I have been accused recently of becoming too isolated. The accusations were well meant because my accusers missed my regular company.
Photograph copyright tinavandenbongardt
Just last week I read some words of Lord Buddha which, in modern day speak, went along the lines of….
Hermits/ascetics do not isolate themselves from the world outside in order to pay penance. They do so to become happier. External things, that at one time they used to enjoy, no longer stimulate or fulfill their desires. They thus seek happiness within.
I’m no ascetic. I enjoy my creature comforts. I love eating out in posh restaurants, staying in 5-star hotels and travelling first class. But maybe I have become a hermit in certain ways.
I go to the occasional reunion where others see a superficial change in me. These days my hair is long as is my wispy goatee, unlike the corporate clean cut image I used to portray years ago. My appearance often places me ‘outside the flock’. Conversations have, on occasion, become slightly stilted.
I no longer take much interest in ‘normal’ day-to-day small talk, like who is going to win ‘the current Saturday night TV contest’ or get thrown out of some ‘reality’ show. Many of my interests have changed and perhaps more significantly, my perspective has changed.
For example, I feel distanced when people complain about being the victims of an economic recession that we have collectively created. At the same time, I ask myself, “Why have I attracted this conversation? I wonder where I am not being accountable for what I receive in life; whom or what am I blaming?”
I do not consider myself superior in any way and do my best not to come across as an evangelist. It’s that I’ve moved on. If people ask my opinion about the latest TV game show, I probably don’t have one. If we’re discussing global events, I speak my views.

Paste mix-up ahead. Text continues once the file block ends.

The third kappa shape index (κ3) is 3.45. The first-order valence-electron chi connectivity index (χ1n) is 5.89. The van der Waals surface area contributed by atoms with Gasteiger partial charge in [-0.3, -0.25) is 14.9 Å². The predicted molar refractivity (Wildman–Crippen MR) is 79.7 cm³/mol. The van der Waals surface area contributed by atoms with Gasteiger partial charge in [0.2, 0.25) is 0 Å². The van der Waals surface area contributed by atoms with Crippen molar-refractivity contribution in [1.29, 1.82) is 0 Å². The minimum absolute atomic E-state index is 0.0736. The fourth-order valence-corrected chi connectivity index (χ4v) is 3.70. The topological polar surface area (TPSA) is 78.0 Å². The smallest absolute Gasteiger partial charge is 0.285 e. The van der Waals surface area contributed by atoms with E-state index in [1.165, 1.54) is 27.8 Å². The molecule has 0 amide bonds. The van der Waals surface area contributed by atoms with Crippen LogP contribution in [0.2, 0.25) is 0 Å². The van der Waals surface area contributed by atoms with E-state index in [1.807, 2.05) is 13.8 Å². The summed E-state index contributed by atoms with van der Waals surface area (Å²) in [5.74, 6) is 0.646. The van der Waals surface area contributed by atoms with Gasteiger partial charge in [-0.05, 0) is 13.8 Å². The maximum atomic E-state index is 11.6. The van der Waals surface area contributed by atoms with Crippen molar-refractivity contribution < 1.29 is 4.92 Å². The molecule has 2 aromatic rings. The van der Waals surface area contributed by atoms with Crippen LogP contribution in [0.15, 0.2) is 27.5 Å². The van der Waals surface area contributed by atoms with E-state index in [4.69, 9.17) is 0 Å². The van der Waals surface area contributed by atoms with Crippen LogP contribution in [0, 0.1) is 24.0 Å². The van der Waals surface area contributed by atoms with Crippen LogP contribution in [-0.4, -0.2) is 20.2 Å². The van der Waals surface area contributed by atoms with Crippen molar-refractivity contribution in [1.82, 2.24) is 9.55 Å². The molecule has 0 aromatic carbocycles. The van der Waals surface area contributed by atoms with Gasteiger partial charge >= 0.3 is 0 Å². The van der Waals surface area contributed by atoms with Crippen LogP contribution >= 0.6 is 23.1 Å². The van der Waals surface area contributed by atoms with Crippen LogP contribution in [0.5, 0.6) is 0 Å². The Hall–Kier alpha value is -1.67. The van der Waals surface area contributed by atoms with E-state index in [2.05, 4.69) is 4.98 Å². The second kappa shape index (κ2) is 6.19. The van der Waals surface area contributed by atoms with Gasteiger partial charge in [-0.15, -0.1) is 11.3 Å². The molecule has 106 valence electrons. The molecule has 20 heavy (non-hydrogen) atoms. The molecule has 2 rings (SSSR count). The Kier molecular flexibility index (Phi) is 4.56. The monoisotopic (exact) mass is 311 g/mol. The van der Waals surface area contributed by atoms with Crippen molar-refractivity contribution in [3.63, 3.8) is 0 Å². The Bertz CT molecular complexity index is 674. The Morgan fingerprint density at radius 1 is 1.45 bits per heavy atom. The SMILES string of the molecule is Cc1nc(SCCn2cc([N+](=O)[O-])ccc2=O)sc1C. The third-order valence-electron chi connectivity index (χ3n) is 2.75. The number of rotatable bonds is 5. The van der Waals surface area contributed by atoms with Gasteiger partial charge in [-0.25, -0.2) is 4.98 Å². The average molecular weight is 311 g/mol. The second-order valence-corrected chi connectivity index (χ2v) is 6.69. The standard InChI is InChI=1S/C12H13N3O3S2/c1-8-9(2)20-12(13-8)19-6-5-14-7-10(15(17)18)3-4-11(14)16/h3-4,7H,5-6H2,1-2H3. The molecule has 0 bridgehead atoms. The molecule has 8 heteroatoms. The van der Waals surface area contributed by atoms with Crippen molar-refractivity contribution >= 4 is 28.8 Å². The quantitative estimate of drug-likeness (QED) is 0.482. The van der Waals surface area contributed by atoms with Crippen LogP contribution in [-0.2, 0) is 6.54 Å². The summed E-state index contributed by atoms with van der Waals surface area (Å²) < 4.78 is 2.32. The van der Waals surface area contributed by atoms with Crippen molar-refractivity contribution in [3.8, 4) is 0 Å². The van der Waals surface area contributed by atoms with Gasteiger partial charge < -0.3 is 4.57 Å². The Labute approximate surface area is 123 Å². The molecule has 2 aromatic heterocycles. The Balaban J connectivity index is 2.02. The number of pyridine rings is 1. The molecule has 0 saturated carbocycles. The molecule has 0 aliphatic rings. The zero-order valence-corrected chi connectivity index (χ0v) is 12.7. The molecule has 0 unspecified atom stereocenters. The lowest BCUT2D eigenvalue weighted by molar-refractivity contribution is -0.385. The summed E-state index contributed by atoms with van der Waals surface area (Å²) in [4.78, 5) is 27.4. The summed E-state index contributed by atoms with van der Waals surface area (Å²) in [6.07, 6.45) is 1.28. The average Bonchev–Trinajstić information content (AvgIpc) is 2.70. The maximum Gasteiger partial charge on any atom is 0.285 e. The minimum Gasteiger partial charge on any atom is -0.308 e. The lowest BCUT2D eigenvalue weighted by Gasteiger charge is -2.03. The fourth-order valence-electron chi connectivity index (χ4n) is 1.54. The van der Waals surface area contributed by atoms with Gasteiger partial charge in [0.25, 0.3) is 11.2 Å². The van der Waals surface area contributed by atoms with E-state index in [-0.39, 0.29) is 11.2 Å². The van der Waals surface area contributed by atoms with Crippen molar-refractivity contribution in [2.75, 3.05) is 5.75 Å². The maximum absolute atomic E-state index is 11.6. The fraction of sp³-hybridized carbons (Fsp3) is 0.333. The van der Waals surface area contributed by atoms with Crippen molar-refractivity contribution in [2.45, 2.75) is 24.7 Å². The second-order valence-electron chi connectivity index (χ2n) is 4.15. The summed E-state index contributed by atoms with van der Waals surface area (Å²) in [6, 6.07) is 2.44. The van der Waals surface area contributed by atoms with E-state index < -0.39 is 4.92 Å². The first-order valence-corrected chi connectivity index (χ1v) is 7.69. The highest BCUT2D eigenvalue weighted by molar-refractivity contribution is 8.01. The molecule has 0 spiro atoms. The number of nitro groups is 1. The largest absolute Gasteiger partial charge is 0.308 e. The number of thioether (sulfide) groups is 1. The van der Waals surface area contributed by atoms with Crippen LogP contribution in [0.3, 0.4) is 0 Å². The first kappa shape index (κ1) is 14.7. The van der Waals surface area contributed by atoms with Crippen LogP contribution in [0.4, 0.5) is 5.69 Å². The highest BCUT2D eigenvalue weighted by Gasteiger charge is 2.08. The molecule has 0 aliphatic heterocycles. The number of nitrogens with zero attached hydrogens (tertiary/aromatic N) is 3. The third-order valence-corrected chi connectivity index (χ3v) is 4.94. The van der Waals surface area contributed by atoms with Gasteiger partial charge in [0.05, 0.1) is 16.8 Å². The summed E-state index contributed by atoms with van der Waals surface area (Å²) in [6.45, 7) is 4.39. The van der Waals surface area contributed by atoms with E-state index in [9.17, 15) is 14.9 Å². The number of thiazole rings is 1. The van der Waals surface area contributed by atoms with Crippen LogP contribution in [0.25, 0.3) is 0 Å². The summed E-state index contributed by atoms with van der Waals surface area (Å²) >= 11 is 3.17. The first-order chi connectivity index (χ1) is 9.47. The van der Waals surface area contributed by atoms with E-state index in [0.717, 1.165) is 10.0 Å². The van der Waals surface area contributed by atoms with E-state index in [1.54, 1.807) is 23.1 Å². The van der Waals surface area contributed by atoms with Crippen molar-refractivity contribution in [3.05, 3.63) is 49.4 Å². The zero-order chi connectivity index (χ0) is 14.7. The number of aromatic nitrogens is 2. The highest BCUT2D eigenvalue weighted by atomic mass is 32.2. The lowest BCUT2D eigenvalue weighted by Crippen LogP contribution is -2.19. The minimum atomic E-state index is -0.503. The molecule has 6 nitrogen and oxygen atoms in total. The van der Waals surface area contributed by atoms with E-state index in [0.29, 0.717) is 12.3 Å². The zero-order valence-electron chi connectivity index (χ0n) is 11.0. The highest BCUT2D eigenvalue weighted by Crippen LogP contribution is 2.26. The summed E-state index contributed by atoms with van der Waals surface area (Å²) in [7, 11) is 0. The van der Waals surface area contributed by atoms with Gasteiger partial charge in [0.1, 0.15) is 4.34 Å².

I prefer to distance myself from day-to-day chatter or ‘complaining about the system’ – both of which I might have engaged in once upon a time.
I still ‘rabbit on’ a lot about two of my passions though: football and music (probably more than I do about humankind’s return to oneness) and, undoubtedly, I distance a few people from myself in the process as well. Furthermore, I don’t yet attract that many people who want to talk about things ethereal. And I’m ok with that, for now.
Eventually, at some stage in our journey within, we come to a cross roads. We discern the habits, people and situations that no longer serve to make us happy.
If we don’t discern, we become bored. If we don’t switch out those habits, we become irritated. We can become ‘not-fun-to-be-around-anymore’. We get annoyed at ourselves for taking the well trodden road that’s no longer fun for ourselves to be on. We go back to the crossroads where we give ourselves the option to take a different route, a road ‘less travelled’.
There are people at the crossroads who offer us drinks, holidays, nights out on the town, parties and the like. There are others: advisors, suitors, groups, authority figures…. all trying to ‘sell’ a system, a solution or a ‘way to do it’. Both camps offer you a way to avoid hard (emotional) work and pain. They promise you a path, a ‘golden road’. They will want to be with you, every step of the yellow-brick way, success or failure, for a fee.
You may be offered maps, charts even a lighthouse that points the way. But the onward and inward journey must be trodden alone. No-one can bestow intelligence on you. Every question you have is already within you. You just need the external world to reflect it back to you.
Those people at the crossroads, and I include me, have not travelled your journey. Because that’s what it is; it’s your journey and no-one else’s. Your journey will require that you demonstrate similar characteristics to those teachers/pioneers who have gone before you. It will require courage, patience, self trust, curiosity and many other enabling inner qualities BUT the journey itself is yours to take alone. Even the crossroads you stand at is your crossroads – no-one else has ever stood precisely at the same point in time, space and dimension – as where you stand now. And so…
There comes a point when you put aside: the advice of experts, the norms of acceptable behaviour, the protection of staying inside the flock, the expectations of those nearest and dearest to you…………. and you realise that no-one can teach you truth, you can only know it by experiencing it for yourself.
You allow the feeling of good to become your guide. You listen to the voice that speaks between thoughts – that you, perhaps, have been drowning out but has never gone away. You trust and act upon your intuition, the words of spirit.
Paul C Burr